By Vartan Kupelian, Champions Tour Insider
Chip Beck knows what to expect when the Champions Tour returns to the Chicago area this week for the new Encompass Championship.
Beck lives in Lake Forest, is familiar with North Shore Country Club and appreciates the area’s affection for sports, with golf high on the list of favorites.
“It’s been a while since we’ve had a Champions Tour event in Chicago,” Beck said. “This is really good for the Chicagoland area. I couldn’t be happier. This is a great market for golf. They love golf here even if it is a short season.”
The Encompass Championship, with Career Builder as the presenting sponsor, is the second of three new events this year on the Champions Tour schedule. It will be played at North Shore, a venerable layout in Glenview which was host to the 1933 U.S. Open.
North Shore has an important place in American golf history. It is there that Johnny Goodman, an amateur, defeated Ralph Guldahl by a stroke to win the U.S. Open. Goodman’s victory was the eighth and last by an amateur and came four years after Bobby Jones won his fourth (and final) U.S. Open in 1930 during his Grand Slam year.
North Shore, designed by Harry S. Colt, Alister Mackenzie and Charles Allison, also has been host to the U .S. Amateur twice, in 1939 and 1983. Jay Sigel won the second of his back-to-back U.S. Amateur titles at North Shore in 1983. Sigel posted an 8-and-7 victory over Chris Perry.
Sigel, one of America’s most honored amateur golfers, won eight times on the Champions Tour between 1994 and 2003.
“North Shore is a very good golf course,” Beck said. “Ample room off the tee on most of the holes, some pretty long par 3s. And the course has so much history. It goes back to the Bobby Jones era which is kind of nice.”
The 17th is a 231-yard par 3, and the other four short holes are all at least 181 yards.
“What makes the golf course very challenging are all the subtleties,” Beck said. “The greens are hard and fast. Let me tell you, it’s very difficult to get the ball close to the hole and putting will be a key component.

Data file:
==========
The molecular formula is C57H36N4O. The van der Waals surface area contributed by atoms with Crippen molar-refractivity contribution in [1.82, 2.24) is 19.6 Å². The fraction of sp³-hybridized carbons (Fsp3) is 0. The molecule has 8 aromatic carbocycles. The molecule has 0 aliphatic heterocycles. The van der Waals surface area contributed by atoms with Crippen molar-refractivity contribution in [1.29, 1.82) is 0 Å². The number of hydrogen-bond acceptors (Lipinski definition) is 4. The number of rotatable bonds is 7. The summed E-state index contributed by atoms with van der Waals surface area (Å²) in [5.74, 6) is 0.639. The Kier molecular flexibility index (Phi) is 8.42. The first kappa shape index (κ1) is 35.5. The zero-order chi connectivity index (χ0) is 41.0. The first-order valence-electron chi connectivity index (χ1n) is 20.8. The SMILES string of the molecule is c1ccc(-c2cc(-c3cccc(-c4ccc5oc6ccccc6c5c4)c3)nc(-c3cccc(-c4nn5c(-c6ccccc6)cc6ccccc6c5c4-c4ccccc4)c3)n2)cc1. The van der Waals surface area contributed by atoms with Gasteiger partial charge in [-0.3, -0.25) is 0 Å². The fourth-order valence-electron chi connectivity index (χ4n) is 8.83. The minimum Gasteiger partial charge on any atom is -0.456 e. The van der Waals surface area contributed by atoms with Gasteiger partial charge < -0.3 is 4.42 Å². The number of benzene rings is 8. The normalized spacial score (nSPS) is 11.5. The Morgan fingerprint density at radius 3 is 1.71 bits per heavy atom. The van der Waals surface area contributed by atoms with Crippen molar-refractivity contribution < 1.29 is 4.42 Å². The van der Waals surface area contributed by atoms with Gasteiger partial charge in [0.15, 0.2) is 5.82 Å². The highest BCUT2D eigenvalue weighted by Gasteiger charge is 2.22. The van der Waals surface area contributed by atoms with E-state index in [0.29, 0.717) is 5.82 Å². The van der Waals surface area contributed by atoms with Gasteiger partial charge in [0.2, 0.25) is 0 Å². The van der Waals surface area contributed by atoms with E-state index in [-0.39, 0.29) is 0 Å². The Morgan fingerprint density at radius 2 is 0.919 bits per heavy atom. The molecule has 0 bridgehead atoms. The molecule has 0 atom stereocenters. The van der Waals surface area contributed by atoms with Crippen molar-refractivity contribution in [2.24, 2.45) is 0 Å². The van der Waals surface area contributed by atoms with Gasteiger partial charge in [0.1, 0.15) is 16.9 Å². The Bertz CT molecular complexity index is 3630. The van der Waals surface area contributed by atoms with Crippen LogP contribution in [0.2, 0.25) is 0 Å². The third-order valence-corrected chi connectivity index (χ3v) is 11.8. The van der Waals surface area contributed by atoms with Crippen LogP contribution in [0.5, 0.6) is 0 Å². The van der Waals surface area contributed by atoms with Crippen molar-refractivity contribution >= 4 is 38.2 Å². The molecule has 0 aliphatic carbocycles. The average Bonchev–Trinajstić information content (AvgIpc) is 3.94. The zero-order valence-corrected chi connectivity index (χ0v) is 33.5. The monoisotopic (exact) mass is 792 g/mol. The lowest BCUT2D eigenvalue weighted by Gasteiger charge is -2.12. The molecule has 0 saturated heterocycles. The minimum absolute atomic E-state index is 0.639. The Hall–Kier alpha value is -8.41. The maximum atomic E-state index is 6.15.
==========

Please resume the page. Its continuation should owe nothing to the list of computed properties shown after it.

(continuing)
“They’ve reversed the nines from when Goodman won the U.S. Open. The front nine is a lot harder and I think we’ll see birdies coming in. It will make for a really good championship.”
The Champions Tour last visited Chicago in 2002 for the Ameritech/SBC Senior Open, which was played from 1991-2002. The final year was at Harborside International where Bob Gilder won.
The Encompass Championship features a pro-am format with Champions Tour professionals joining amateurs and celebrities on the first two days of the tournament, Friday and Saturday. The normal Wednesday and Thursday pro-am events also will be held.
“It’s a great format,” Beck said. “Especially in a city like this. We’ve got some great celebrities. It’s a real celebrity field, which makes it fun, and if the Blackhawks weren’t in the (Stanley Cup) playoffs, we’d have some of the hockey players in the field.”
Former Chicago Bulls stars Scottie Pippen and Toni Kukoc will be competing in the celebrity portion of this week’s Encompass Championship. Other competing celebrities include Pat Foley, Robbie Gould, Dennis Haysbert, Joe Theismann, Marc Trestman, Brian Urlacher and Chad Watson.
The Encompass Championship also will mark the return of Nick Price to the Champions Tour. Price, who is captain of the International team for this year’s Presidents Cup, has been sidelined since last year while recovering from torn ligaments in his left elbow. Among Price’s 18 victories on the PGA TOUR were a pair of Western Open titles in Chicago in 1993 and 1994.
In addition to Beck, the Encompass field includes Jeff Sluman of Hinsdale and Gary Hallberg, a native of Berwyn, Ill., who now lives in Castle Rock, Colo.
Beck will be making only his fifth start of the season this week.
“I’m starting to play a little more and getting into the season,” Beck said. “I’m starting to play a lot better, a little rusty, but the good news is I’m playing most every day when I’m home. I’m enjoying playing. I’m going to be ready.”